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January 11, 2024

Fitch downgrades Eversource’s credit rating as offshore wind uncertainty looms

HBJ FILE PHOTO Eversource offices in downtown Hartford.

Fitch Ratings downgraded utility company Eversource Energy’s long-term issuer default rating a notch from BBB+ to BBB on Thursday.

A BBB rating indicates that expectations of default risk are currently low, but adverse business or economic conditions are more likely to impair the business’ capacity for payment of financial commitments.

Also, Eversource's short-term issuer default rating was downgraded from F2, which means “a good capacity for timely payment,” to “F3,” or “adequate capacity for timely payment.”

Eversource’s senior debt was downgraded from BBB+ to BBB, as well.

Fitch said its decision reflects “continuing uncertainty around the sale of the three offshore wind projects under development.”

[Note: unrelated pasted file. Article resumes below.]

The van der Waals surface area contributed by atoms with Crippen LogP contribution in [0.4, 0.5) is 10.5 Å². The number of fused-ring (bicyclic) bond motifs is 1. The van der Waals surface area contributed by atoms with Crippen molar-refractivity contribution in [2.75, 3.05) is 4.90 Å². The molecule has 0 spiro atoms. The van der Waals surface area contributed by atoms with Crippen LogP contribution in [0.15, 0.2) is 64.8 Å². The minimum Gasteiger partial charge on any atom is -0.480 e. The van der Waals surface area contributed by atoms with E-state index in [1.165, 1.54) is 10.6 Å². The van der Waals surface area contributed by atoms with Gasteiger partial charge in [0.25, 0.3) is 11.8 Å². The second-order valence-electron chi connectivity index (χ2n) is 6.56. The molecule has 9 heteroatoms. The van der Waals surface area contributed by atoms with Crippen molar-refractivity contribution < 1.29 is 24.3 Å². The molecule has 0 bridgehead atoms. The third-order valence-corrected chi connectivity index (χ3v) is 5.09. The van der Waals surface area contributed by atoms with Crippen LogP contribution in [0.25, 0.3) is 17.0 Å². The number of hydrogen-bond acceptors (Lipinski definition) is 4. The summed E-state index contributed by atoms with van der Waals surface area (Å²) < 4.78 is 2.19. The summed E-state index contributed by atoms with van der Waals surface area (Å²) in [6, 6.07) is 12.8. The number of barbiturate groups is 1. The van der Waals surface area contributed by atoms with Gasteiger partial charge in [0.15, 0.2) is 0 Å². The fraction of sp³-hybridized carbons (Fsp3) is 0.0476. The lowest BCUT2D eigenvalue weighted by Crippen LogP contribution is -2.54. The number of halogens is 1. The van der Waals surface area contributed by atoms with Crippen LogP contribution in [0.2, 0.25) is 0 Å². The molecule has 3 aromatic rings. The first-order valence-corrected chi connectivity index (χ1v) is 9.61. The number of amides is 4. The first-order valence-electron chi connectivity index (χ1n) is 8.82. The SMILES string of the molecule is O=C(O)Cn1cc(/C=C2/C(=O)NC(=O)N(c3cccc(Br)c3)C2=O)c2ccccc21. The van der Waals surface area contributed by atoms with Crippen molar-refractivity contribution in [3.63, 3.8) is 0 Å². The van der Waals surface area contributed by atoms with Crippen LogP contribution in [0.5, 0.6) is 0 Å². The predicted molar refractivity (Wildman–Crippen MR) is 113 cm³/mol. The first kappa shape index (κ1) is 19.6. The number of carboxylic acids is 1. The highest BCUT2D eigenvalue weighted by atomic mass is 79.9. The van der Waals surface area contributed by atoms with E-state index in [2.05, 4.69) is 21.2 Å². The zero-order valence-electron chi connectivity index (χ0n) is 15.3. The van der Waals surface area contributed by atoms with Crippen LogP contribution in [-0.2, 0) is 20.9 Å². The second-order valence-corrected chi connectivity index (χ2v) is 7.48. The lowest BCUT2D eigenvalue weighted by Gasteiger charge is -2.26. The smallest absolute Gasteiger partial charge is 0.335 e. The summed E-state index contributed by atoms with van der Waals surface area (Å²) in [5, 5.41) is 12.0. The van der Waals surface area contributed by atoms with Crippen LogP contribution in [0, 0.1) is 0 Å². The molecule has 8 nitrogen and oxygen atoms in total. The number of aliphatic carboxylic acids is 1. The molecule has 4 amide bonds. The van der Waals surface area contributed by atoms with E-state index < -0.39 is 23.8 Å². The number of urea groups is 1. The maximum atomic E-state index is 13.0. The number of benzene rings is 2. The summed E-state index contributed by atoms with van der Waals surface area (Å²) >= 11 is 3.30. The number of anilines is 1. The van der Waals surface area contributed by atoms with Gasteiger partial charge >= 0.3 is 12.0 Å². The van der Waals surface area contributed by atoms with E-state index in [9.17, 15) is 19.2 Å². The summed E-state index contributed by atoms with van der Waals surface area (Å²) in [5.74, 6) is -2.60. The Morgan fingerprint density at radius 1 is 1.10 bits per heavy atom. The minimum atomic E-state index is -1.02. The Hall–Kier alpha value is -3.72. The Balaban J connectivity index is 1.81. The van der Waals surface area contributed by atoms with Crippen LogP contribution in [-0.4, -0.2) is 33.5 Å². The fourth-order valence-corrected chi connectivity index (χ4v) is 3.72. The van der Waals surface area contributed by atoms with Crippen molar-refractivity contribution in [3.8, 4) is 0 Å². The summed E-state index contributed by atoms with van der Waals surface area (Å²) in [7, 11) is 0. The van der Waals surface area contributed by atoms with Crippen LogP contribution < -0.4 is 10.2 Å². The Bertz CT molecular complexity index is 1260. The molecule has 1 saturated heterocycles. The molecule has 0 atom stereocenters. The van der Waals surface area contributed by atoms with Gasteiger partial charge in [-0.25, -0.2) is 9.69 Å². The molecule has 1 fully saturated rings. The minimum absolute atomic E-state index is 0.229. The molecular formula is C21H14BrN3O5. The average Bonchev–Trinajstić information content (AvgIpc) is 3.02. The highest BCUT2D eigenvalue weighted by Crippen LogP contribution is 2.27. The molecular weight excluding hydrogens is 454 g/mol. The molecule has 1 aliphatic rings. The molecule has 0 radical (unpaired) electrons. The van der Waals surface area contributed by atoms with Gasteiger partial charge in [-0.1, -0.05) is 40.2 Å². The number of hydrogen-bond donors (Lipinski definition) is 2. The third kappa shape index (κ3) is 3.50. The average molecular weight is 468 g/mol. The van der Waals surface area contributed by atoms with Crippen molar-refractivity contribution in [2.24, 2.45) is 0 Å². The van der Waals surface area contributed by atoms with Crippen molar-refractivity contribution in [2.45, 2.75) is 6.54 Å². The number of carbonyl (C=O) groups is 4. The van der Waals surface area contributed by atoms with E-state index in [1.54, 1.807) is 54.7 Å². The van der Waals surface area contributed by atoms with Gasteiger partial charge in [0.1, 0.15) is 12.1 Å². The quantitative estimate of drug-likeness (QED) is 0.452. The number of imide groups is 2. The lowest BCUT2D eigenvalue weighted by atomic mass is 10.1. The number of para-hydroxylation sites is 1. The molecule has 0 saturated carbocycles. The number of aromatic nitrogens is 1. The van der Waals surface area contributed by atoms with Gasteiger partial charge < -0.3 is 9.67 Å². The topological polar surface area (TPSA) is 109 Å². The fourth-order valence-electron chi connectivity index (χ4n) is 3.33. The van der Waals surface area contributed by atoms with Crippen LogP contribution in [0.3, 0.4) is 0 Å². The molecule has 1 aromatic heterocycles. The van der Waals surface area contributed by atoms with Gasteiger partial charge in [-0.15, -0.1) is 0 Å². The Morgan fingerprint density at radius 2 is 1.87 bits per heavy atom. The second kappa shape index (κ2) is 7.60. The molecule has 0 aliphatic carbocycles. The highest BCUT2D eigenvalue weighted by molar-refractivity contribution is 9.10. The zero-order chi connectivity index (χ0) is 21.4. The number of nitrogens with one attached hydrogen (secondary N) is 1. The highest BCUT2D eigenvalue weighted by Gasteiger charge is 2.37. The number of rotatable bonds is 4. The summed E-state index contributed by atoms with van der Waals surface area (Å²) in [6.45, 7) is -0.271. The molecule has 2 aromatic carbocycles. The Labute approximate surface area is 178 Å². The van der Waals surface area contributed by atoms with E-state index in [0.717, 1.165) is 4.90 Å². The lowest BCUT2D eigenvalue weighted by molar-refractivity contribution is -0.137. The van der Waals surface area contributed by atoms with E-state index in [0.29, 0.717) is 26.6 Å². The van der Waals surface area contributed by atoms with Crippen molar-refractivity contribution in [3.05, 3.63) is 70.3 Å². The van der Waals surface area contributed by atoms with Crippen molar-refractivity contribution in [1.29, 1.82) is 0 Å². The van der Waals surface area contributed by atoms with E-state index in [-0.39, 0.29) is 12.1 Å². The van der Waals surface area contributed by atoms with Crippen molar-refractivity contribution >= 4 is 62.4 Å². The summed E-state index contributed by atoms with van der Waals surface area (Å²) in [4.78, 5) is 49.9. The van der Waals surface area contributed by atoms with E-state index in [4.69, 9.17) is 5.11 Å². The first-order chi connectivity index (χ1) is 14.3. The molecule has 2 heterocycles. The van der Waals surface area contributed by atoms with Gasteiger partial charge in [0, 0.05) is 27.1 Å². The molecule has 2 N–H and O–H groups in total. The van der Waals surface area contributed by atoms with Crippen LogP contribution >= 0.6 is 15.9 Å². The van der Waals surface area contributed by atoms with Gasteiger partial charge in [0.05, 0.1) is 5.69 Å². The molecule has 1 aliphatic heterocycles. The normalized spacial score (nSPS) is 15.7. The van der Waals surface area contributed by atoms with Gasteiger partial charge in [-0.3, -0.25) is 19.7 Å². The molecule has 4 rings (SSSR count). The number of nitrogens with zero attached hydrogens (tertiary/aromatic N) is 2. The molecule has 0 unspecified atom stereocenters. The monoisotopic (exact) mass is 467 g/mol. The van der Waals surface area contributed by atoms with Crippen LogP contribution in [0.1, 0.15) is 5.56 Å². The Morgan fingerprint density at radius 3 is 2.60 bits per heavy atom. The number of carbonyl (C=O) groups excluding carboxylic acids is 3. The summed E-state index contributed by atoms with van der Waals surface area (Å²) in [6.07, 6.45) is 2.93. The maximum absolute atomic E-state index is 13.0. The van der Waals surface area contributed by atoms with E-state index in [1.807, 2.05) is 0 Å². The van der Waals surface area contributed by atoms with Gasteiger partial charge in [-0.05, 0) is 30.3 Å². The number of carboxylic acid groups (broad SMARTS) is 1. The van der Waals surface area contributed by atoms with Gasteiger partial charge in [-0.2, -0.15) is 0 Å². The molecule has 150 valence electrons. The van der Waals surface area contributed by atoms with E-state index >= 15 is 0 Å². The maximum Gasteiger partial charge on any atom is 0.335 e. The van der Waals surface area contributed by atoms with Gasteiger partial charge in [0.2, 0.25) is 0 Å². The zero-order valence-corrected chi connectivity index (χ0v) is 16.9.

Earlier this week, Eversource announced an impairment of up to $1.6 billion in the fourth quarter of 2023 as it prepares to sell its 50% stake in three projects, known as South Fork Wind, Revolution Wind and Sunrise Wind.

All three projects are joint ventures with the Danish company Ørsted.

According to Fitch, Eversource’s offshore wind assets are expected to sell for less than previously anticipated.

The costs of the three projects have been increasing due to supply issues and power price adjustments, Fitch said.

New York regulators recently decided not to grant Sunrise Wind a rate increase. As a result, the project will be put up for bidding again.

“If the Eversource joint venture does not win the bid, which Fitch has assumed in its base case, the contract will be terminated resulting in sizable breakage fees both for contract termination and for counterparty contracts, resulting in a lower overall sale price,” Fitch said in its commentary on the downgrade.

Proceeds from the sale of Eversource’s offshore wind assets are expected to be a “key source of cash for parent level debt reduction, along with equity issuance,” according to Fitch. But now it appears the reduction in debt will be lower than previously thought.

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